Board member Ashly Carabetta is another Stony Brook graduate who I’ve developed a close working relationship with in coordinating events, press releases, flyers, and more. Having helped to establish an intelligent, tight-knit group of professionals in the field of science has not only allowed me to meet and work with great people, but it has created a larger network of like-minded individuals who share a zeal for the same cause. “I love being on the CSLI board. The field of marine conservation is driven by passionate people, so we’re willing to do a lot for very little,” said Ashly. “It feels good to be a part of a greater good. And for someone like me who is just starting out in her career, it’s nice to know my voice will be heard and that I’m making a difference.”
Some of CSLI’s board members, including Nathan Epler (second from right)
and Ashly Carabetta (third from right)
Unbeknownst to me, this CSR effort also taught me about the art of negotiation and allowed me to be part of rebranding the organization. After much required communication and collaboration between veteran and new team members, we collectively decided to rebrand the CSLI name, logo, and website. As a young professional in marketing, being included in the rebranding dialogue was alluring, knowing my opinions played a part in the final decision. This was great practice for any type of business meeting or lunch: discussing possibilities, sharing new ideas, and controlling the dialogue to stay focused and give all proposals a fighting chance. It was intriguing to witness the complete overhaul of the brand from a marketing perspective—there’s a multitude of factors to consider, which I’ll now keep in mind moving forward in developing my own career’s brand.
On top of cleaning beaches, helping others network, setting up field trips, and taking part in the rebranding efforts, my favorite part of the CSLI experience was experimenting with new platforms of work. I was challenged to develop my graphic design skills in creating posters for events like CSLI’s Earth Day Beach Cleanup and for showcasing their education programs, which is not one of my usual work tasks. In addition, I assisted in restructuring, revamping, and leading the team in creating a new website. While I’ve had years of web development experience under my belt, I never thought I would have the opportunity to start fresh while utilizing my previous experience. I was entrusted to create new content, speak with technical support personnel, continue to preserve branding consistency and appealing design, all while publishing the site within a narrow time frame. Aiding in the creation of the CSLI website in just a few weeks is something I never thought was possible. The experience I gained while making a functional site that advertises a great cause is truly invaluable, and never would have been possible without volunteering.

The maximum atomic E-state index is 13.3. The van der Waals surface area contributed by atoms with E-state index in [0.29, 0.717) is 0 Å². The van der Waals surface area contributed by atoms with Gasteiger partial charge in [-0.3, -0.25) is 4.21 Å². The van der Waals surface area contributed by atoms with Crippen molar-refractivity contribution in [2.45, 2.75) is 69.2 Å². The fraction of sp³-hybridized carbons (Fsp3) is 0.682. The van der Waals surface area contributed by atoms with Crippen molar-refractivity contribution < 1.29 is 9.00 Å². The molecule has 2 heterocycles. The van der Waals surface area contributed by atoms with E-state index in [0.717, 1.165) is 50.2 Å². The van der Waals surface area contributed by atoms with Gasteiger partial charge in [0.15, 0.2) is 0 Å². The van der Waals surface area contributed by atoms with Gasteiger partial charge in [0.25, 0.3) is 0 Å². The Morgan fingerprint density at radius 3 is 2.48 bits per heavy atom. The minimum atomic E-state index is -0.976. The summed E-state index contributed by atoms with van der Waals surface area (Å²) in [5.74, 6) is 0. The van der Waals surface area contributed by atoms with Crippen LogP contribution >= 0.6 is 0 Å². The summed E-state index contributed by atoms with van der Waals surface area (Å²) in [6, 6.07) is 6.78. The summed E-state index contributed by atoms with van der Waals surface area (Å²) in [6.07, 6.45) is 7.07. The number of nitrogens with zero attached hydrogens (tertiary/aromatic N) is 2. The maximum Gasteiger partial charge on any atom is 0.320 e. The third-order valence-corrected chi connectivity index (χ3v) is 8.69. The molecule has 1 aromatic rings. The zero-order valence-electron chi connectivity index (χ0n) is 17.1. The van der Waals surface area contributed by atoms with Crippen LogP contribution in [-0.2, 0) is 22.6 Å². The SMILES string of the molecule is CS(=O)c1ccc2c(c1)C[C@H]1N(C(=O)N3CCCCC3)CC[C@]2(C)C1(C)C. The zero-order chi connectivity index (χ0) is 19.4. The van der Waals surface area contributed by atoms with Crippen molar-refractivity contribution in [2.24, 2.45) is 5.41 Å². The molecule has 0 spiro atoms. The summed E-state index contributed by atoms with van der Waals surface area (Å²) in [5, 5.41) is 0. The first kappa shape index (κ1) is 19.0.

It’s essential to realize that donating time is one of the most valued things to a non-profit organization, which nearly all of us can do. If you think of charity and picture spooning food onto a plate in a soup kitchen, jump on Google and see what types of volunteering opportunities are in your area. There are tons of organizations out there—the trick is just finding one that means something to you. Regardless of whether your job is directly involved in your charitable activities, you could still build solid business relationships and gain unique work experiences that satisfy both your interests and your resume. Volunteering for a charitable organization (aka engaging in Corporate Social Responsibility) was one of the most rewarding things I’ve done in my past year at Roux, and I look forward to my continued involvement with Coastal Steward Long Island for years to come.
If you’d like to learn more and help support this organization, click the links to read about CSLI, their marine education programs, and their upcoming beach cleanup with Fabien Cousteau this Saturday (May 20, 2017). We’d love to see you there!